On 11 March 2019, RUSI’s Strategic Hub for Organised Crime Research (SHOC) convened a workshop exploring the role of academic-law enforcement partnerships in tackling organised crime (OC). Although the important role of the academic community in knowledge creation for law enforcement has long been recognised, understanding how this partnership should work in practice remains limited.
Considering this, the workshop sought to identify best practices in successful partnerships between academia and law enforcement, and, in turn, develop key principles for establishing successful future partnerships. Discussions focused not only on those initiatives that have united academics and practitioners on OC, but also on those barriers to cooperation.
Three cross-cutting themes emerged from the workshop that highlighted the fine line between the success and failure of academic-law enforcement partnerships: access to data (and people); organisational cultures; and the co-production of knowledge between the two communities. Ultimately, successful co-production of knowledge can be achieved by creating clearly structured and engaged partnerships, which in turn depend on better access to useable data and a conducive organisational culture.
Access to data (and people)
The workshop opened with a debate about the challenge of accessing law enforcement data on OC. It was noted in particular that, since OC is often perceived as a transnational phenomenon, its impact on local communities may be overlooked, and research can become detached from the local dimensions of OC and the communities that it impacts. Participants established that there is a need for partnerships at the local level to gain access to and obtain local data, which may involve small-scale collaborations between researchers conducting fieldwork, local police officers, and other agencies to create a more informed picture. Furthermore, there is a risk that law enforcement agencies may interpret recorded data as objective truth, when in reality the data must first be deciphered and analysed so to arrive at the most reliable and valid interpretation. Recognising this issue, participants highlighted the need to bring academic and law enforcement communities together from the outset to identify and address gaps in data, make such data easier to interpret, and arrive at an empirically valid and reliable interpretation – which ultimately serves the goal of reducing the impact of OC on local communities.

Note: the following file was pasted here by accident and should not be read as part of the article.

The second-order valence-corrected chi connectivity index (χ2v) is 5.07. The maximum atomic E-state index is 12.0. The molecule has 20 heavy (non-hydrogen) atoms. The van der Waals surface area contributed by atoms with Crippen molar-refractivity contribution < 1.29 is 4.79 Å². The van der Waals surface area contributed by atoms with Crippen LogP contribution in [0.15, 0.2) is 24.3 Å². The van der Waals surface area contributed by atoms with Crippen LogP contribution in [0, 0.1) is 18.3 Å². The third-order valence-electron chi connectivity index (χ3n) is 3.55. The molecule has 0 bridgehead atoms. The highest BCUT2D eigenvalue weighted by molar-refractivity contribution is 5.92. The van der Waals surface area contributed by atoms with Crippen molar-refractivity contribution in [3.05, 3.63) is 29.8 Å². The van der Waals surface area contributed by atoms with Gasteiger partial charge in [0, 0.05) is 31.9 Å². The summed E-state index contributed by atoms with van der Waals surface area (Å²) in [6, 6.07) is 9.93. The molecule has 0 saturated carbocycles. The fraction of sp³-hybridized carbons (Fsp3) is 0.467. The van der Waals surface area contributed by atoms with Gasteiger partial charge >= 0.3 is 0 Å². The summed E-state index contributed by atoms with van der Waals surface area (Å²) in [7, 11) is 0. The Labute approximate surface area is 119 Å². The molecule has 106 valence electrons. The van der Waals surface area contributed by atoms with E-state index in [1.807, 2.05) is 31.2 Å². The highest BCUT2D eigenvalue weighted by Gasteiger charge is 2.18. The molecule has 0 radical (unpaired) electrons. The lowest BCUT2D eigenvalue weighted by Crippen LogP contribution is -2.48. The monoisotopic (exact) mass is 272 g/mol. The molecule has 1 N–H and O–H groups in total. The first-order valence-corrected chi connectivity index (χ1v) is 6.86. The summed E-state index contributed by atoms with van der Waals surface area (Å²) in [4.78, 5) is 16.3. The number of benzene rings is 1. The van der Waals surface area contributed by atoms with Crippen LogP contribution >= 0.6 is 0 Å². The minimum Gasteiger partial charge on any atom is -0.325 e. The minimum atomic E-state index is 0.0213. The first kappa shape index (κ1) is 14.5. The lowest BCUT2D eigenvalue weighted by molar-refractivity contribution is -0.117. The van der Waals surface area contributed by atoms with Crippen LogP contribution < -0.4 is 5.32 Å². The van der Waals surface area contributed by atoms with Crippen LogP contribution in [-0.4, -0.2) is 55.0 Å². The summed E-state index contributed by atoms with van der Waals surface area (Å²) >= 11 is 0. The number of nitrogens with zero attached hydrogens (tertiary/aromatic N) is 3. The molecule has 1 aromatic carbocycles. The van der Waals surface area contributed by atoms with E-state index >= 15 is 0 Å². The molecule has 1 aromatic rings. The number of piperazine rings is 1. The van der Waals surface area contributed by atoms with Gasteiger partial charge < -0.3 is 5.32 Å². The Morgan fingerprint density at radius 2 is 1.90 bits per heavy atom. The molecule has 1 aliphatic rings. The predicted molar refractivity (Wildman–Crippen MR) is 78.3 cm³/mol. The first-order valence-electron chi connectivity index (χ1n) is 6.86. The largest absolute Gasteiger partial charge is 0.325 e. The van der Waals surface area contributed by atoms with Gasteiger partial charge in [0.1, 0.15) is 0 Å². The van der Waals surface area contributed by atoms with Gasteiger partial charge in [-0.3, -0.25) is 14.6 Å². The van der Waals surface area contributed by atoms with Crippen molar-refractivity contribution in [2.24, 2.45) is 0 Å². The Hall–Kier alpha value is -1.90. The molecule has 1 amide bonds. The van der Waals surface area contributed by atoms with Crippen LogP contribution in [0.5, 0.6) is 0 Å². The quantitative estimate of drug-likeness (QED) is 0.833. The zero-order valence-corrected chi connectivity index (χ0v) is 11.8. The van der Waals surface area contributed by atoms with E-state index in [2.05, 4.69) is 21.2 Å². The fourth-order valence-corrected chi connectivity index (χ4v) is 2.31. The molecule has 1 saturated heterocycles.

Organised crime’s impact on local communities may be overlooked and research can become detached from the local dimensions
Discussions then focused on the weaknesses of using only police data in isolation, and not incorporating multiple sources together. For instance, most police data measuring the impact of OC on local communities is based around offenders and not victims. By analysing data from multiple sources the academic community could assist law enforcement agencies in building a richer understanding of how OC impacts on victims and communities, in turn informing the development of evidence-based harm reduction strategies.
Workshop participants noted that, in order to achieve more successful partnerships, law enforcement and academia must build shared processes to enable on-going data sharing and knowledge exchange beyond individual projects. Participants agreed that it can be difficult for the two communities to engage with each other’s work if, for example, publications are not open access, police data is not made available to the research community, or specialist skills are required to understand the data’s findings. Successful academic-law enforcement partnerships are about making data more accessible, and, in turn, making this now-accessible data easier to interpret in order to gain meaningful insights. It was suggested that it is useful to create interdisciplinary working groups between law enforcement agencies and academia, to handle this data exchange and promote ongoing collaboration.